Research Fellow, Center for Asian Studies
- Chinese energy and raw materials policy
- Geopolitics of Asia (esp. energy, natural resources)
- U.S.-China and Europe-China relations
- U.S. strategy in the Asia-Pacific
- Chinese industrial strategy and foreign policy
- Political economy of East Asia
- Critical raw materials (esp. Rare Earth Elements)
John Seaman joined Ifri in 2009, where he specializes in the geopolitics and political economy of energy and natural resources in Asia, with a focus on China and Japan. He also conducts research on China's industrial strategy and foreign policy, the U.S. strategy and policy in East Asia, Europe-China relations, international relations and geopolitics in East Asia, and the political economy of critical raw materials (incl. rare earth elements).
Mr. Seaman holds a Master in International Affairs - International Security from Sciences Po, Paris, a Bachelor of Arts in International Economics from Seattle University, and studied as a NSEP David L. Boren Scholar at the Beijing Center for Chinese Studies (2002-03). In the summer of 2011 and 2013 he was a visiting researcher with the Energy and Environment Program of the Canon Institute for Global Studies (CIGS) in Tokyo, Japan and was an International Research Fellow with CIGS until 2018. He has spent a number of years studying and working in both China and Japan.
The upcoming Paris climate conference (COP21) is opening the door to a new post-2020 climate regime in which China and other large emitters will have to provide strong evidence of their domestic efforts in addressing global warming in the next century.
The Asian Century: What International Norms and Practices? Conference Proceedings, 12 September 2014 Paris : Ifri, Conference Proceedings, 12 September 2014, 97 p.
Asia is now a nerve center for global economic activity and a theatre of some of the most pressing security concerns of our time. So important has Asia become to global affairs today, and ostensibly for the decades to come, that many have already dubbed the 21st Century as the “Asian Century”....
Mines and Energy: Are Chinese Investments Playing with or against Markets? Politique étrangère, Vol. 79, No. 3, Fall 2014
China’s economic development has brought it to the center of natural resource markets.
China's Growing Natural Gas Insecurity and the Potential of Chinese Shale Gas Asie.Visions, No. 64, April 2013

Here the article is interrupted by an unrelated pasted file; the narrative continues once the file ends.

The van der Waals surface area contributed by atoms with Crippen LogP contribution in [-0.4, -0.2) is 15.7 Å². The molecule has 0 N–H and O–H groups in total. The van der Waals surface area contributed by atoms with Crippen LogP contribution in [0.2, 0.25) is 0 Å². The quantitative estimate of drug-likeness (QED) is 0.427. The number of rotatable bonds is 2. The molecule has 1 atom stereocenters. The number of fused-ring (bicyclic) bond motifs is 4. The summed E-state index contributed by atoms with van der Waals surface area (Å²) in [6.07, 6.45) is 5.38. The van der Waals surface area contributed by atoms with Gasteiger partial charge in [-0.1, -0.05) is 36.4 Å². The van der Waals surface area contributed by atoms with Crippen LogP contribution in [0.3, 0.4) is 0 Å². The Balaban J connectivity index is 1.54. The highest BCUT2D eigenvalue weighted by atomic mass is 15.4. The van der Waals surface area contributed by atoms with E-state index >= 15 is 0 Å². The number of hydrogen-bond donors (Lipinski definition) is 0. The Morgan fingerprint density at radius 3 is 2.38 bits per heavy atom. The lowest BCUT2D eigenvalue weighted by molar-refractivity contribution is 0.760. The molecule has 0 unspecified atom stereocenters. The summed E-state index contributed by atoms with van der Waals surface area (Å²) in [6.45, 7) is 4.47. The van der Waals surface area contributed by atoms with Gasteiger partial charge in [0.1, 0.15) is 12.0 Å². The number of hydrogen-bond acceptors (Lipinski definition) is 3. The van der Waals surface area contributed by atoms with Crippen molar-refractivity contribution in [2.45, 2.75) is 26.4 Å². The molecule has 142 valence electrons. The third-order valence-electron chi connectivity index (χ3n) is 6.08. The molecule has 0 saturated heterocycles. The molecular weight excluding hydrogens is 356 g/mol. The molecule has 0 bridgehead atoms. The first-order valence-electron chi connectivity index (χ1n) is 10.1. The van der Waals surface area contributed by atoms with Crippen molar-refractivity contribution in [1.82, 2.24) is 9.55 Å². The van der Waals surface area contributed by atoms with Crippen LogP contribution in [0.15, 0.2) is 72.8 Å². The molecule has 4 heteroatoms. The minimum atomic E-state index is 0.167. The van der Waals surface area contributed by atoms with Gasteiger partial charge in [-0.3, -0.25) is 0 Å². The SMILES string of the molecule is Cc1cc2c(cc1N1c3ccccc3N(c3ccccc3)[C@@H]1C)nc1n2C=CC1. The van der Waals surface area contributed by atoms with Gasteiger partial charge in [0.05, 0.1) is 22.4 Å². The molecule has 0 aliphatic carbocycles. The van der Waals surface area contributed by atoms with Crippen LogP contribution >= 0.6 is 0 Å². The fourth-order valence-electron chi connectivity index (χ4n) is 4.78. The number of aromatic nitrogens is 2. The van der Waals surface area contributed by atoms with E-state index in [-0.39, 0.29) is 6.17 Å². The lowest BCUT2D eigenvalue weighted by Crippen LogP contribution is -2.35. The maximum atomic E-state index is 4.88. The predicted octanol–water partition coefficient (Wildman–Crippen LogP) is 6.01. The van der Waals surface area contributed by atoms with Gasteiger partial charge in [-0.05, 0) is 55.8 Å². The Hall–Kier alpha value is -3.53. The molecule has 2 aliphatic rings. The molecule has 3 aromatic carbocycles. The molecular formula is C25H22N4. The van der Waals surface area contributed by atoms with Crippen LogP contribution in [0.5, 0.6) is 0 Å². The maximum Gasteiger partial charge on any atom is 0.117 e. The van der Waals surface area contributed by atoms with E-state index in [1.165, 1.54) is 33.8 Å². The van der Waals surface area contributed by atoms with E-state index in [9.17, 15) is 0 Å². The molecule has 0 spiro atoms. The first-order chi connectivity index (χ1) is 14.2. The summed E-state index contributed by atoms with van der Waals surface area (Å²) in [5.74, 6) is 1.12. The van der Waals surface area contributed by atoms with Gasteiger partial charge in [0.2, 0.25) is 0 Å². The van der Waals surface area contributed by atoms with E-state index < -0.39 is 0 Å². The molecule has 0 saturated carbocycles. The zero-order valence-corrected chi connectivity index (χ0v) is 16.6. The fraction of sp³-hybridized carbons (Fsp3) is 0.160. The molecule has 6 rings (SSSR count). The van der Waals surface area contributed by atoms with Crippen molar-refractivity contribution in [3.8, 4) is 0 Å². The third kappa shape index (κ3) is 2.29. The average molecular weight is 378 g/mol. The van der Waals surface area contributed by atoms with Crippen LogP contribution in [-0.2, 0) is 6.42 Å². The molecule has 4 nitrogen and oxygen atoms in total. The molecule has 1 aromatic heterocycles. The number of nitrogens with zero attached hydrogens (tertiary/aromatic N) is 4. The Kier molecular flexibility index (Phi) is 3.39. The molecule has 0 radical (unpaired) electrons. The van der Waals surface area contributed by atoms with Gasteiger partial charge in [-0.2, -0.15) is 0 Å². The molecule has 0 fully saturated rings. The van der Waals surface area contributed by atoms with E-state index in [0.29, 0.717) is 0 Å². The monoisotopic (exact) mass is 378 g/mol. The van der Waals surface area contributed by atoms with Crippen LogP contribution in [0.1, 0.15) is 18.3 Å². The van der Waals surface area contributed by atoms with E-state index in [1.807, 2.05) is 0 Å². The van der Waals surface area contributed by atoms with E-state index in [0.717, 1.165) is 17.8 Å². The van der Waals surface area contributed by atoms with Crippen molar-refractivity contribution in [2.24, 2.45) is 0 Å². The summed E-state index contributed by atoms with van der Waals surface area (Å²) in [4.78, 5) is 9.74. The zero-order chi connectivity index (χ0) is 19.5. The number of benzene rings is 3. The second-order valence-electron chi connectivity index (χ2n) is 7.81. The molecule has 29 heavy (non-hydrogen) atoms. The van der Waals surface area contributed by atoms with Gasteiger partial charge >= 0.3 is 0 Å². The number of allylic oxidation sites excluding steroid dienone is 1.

China is poised for a dramatic increase in its demand for natural gas. As total energy demand has risen to record levels in the last five years, China has found itself in an increasingly difficult bind: the social and environmental burden from coal is becoming too heavy to bear and a growing...
Rare Earths and the East China Sea: Why hasn't China embargoed shipments to Japan? Ifri-CIGS Op-Ed Series, October 2012
As tensions persist between China and Japan in the East China Sea, it is interesting to note that one of the most symbolic actions of the previous crisis has yet to make an appearance this time around.
China and Cleaner Coal: A marriage of necessity destined for failure? Asie.Visions, No. 52, April 2012
For China, coal is a crucial source of abundant, indigenous and affordable energy and is a pillar of economic and social stability. From a logic of energy security, and because the industry itself maintains a formidable political presence through the sheer fact of its history and size, this...
Deepening their partnership, Ifri and the Canon Institute for Global Studies (CIGS) are launching a series of op-eds, written both by Ifri and CIGS experts. This new series aims at providing the European and Asian public with...
Spat in the East China Sea Offers Lesson on Raw Material Dependence The Energy Editorial, September 2010
There is a valuable lesson to be learned about raw material dependence from the tensions between China and Japan in the East China Sea. It’s not about the oil and gas that is thought to be stored under the seabed in disputed waters, but rather the so-called “rare earth elements”, of which...
An ominous resource crunch in the so-called “rare earth elements” is now threatening the development of a number of key industries from energy to defense to consumer electronics. As key components in the latest generation of technologies, including specialized magnets for windmills and hybrid...
In recent decades, China's transformation from a regional energy supplier to one of the world's largest net energy importers, in particular with regards to oil and gas, has led to an increasing sense of energy insecurity in Chinese policy circles. Guaranteeing adequate supplies of energy to...